Art junior creates public arts project for Ponca Tribe of Nebraska

Rikki Neumann's mural, in progress, at 28th and O sts.
Rikki Neumann's mural, in progress, at 28th and O sts.

Art junior creates public arts project for Ponca Tribe of Nebraska

calendar icon18 Nov 2014    

Rikki Neumann
Rikki Neumann
Lincoln, Neb.--Rikki Neumann, a junior art major from Lincoln, Nebraska, has created a mural for Osni Ponca, L.L.C., the economic development company owned by the Ponca Tribe of Nebraska, as a public arts project and class project for her Self as Subject art class.

The class is about self discovery through art, and each student gets to express something about themselves in a way they have never done before using whatever is their medium or emphasis.

Neumann’s mural, located at 28th and O sts. in Lincoln, is 7 ½ by 50 feet.

“I’ve never done anything this big before at all,” said Neumann, whose emphasis is in ceramics. “I haven’t even taken a painting class yet, but I’ve always just loved to paint. The challenge is filling the space without making it look too busy and having a main focal point.”

The project began last summer. Neumann had a friend who worked for Osni Ponca, L.L.C.

“I was just thinking about the side of their building and how great of a wall that would be to make a mural on,” Neumann said.

Neumann met with O.J. LaPointe, the president and CEO of Osni Ponca, L.L.C., and described the imagery she was interested in creating. After some discussion, they agreed on a theme of “Honoring the Past, Building the Future.”

“That’s what their building is all about—building jobs for Natives in Lincoln and Nebraska,” Neumann said.

The left side of the image represents the past, and the land that is still there.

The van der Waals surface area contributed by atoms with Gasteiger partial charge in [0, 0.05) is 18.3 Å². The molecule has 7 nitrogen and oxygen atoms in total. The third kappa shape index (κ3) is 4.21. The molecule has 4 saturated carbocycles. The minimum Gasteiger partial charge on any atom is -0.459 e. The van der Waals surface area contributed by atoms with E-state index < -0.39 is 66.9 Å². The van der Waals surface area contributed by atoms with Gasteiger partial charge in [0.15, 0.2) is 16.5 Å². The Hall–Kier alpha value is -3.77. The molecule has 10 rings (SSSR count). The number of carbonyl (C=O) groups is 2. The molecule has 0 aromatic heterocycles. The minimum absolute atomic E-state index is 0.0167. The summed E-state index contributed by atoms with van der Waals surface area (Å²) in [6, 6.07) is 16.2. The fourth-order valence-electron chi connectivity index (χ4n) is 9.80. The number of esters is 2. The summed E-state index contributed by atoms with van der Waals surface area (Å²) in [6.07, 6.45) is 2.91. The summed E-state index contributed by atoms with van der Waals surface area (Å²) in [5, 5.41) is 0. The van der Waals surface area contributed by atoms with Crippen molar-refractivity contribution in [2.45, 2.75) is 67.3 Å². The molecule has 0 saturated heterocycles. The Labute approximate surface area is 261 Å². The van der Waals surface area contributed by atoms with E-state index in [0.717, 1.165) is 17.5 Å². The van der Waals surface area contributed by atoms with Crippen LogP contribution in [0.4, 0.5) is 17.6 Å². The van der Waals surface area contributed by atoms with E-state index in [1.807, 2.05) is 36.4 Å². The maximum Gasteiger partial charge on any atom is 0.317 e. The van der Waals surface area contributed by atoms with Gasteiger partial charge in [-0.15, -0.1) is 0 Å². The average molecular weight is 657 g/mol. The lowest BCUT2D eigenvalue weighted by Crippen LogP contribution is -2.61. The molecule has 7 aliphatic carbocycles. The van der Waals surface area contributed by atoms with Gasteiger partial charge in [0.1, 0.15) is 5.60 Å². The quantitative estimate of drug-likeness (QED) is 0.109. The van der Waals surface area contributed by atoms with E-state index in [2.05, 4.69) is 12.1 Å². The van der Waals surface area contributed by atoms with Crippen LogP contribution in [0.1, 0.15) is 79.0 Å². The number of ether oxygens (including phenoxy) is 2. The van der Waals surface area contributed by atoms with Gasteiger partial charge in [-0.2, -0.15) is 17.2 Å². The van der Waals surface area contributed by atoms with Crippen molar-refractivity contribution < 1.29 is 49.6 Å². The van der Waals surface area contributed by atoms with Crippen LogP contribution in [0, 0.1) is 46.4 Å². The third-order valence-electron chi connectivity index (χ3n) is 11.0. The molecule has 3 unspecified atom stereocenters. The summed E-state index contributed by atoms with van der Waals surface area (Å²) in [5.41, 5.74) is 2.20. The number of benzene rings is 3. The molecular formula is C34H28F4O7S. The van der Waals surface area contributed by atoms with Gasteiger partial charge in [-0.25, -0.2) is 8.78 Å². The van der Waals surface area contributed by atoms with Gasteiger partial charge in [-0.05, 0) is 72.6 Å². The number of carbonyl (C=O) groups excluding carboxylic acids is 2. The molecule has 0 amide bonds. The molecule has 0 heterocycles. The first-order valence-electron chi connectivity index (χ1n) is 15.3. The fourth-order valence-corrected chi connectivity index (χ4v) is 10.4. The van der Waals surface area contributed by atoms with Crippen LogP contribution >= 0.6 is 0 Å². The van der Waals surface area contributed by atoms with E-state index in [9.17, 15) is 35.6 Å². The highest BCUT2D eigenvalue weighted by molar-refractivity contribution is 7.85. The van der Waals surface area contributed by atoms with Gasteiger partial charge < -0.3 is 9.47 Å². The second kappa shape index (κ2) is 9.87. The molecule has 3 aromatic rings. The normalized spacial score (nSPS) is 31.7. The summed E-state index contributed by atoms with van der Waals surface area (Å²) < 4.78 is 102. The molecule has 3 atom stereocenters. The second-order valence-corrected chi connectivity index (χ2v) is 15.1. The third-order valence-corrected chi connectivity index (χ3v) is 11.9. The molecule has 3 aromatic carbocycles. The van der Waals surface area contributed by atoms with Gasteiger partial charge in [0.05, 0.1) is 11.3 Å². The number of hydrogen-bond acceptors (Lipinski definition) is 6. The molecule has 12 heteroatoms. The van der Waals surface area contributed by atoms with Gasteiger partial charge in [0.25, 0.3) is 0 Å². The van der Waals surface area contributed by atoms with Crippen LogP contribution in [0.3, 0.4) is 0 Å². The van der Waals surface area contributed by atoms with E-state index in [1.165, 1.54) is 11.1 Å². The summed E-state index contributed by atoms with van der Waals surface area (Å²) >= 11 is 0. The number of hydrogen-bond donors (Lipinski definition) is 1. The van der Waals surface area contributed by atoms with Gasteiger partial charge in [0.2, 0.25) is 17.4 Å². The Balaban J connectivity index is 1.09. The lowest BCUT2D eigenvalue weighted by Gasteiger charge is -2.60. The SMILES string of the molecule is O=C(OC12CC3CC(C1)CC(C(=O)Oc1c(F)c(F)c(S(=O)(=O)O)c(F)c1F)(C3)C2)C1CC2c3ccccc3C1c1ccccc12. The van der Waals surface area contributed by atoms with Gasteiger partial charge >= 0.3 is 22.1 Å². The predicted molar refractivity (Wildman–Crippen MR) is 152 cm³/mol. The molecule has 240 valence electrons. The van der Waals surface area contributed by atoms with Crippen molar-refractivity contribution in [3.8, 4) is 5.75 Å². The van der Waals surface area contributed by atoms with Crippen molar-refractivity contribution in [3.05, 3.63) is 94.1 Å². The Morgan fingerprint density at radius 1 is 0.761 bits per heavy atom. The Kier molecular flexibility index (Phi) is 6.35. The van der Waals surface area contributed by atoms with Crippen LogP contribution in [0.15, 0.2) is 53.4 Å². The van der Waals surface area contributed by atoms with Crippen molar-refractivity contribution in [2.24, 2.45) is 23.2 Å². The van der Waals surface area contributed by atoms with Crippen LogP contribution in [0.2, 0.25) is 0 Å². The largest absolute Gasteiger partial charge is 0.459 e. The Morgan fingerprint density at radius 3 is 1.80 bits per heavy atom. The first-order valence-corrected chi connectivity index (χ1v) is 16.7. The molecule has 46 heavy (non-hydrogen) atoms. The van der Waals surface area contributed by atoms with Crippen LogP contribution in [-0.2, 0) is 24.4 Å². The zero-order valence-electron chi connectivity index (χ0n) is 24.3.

“At the Niobrara by the river, they have a place where the Ponca Tribe does their Pow-Wows,” Neumann said. “So that’s a really important place for them, so I decided to do that scene on the left side.”

The middle image is a Native American woman, who represents Mother Earth. She is reaching out to an eagle in the sky, which represents Father Sky.

“Mother Earth and Father Sky are communicating on this vision they have for the future to keep a positive light on Native people in Nebraska,” Neumann said. “She’s looking up at the eagle, and there’s going to be these abstract lines running from the eagle’s eyes to her eyes and then to the cityscape.”

The cityscape, on the right side of the mural, represents the future.

Although not related to the Ponca Tribe, Neumann discovered last summer that her great-grandfather was a Cherokee.

“That made me want to connect with the indigenous side within me,” she said.

Neumann began painting the mural back in September and was expecting to complete it by the end of November. She has spent approximately 10 hours a week on the mural. She teaches classes at Art Planet, and the director made it a class requirement to have the students there help with the mural.

“That helped a lot,” she said. “I’ve had 10 of those students come out to work on it.”

She also received assistance from various local hardware stores, who donated supplies. Havelock Ace Hardware was particularly generous.